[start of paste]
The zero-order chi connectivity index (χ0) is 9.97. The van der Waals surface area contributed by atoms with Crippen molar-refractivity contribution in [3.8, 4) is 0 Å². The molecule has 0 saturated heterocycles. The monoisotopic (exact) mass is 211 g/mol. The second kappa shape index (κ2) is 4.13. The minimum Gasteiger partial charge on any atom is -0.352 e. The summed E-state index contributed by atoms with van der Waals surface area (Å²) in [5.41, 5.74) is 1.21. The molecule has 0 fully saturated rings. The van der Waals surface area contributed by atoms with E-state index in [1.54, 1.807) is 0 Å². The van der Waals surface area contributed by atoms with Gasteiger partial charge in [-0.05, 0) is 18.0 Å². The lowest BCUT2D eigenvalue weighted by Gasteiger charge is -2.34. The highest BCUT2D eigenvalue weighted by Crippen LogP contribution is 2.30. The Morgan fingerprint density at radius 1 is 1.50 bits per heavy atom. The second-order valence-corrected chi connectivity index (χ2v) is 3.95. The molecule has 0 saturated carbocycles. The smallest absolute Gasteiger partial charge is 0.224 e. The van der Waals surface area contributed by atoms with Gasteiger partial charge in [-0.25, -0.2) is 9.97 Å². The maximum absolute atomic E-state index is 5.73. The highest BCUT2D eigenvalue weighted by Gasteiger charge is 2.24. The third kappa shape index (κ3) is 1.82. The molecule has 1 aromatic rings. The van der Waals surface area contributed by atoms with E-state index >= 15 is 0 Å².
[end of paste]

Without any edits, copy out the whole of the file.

The zero-order chi connectivity index (χ0) is 9.97. The van der Waals surface area contributed by atoms with Crippen molar-refractivity contribution in [3.8, 4) is 0 Å². The molecule has 0 saturated heterocycles. The monoisotopic (exact) mass is 211 g/mol. The second kappa shape index (κ2) is 4.13. The minimum Gasteiger partial charge on any atom is -0.352 e. The summed E-state index contributed by atoms with van der Waals surface area (Å²) in [5.41, 5.74) is 1.21. The molecule has 0 fully saturated rings. The van der Waals surface area contributed by atoms with E-state index in [1.54, 1.807) is 0 Å². The van der Waals surface area contributed by atoms with Gasteiger partial charge in [-0.05, 0) is 18.0 Å². The lowest BCUT2D eigenvalue weighted by Gasteiger charge is -2.34. The highest BCUT2D eigenvalue weighted by Crippen LogP contribution is 2.30. The Morgan fingerprint density at radius 1 is 1.50 bits per heavy atom. The second-order valence-corrected chi connectivity index (χ2v) is 3.95. The molecule has 0 saturated carbocycles. The smallest absolute Gasteiger partial charge is 0.224 e. The van der Waals surface area contributed by atoms with Gasteiger partial charge in [-0.25, -0.2) is 9.97 Å². The maximum absolute atomic E-state index is 5.73. The highest BCUT2D eigenvalue weighted by Gasteiger charge is 2.24. The third kappa shape index (κ3) is 1.82. The molecule has 1 aromatic rings. The van der Waals surface area contributed by atoms with E-state index >= 15 is 0 Å².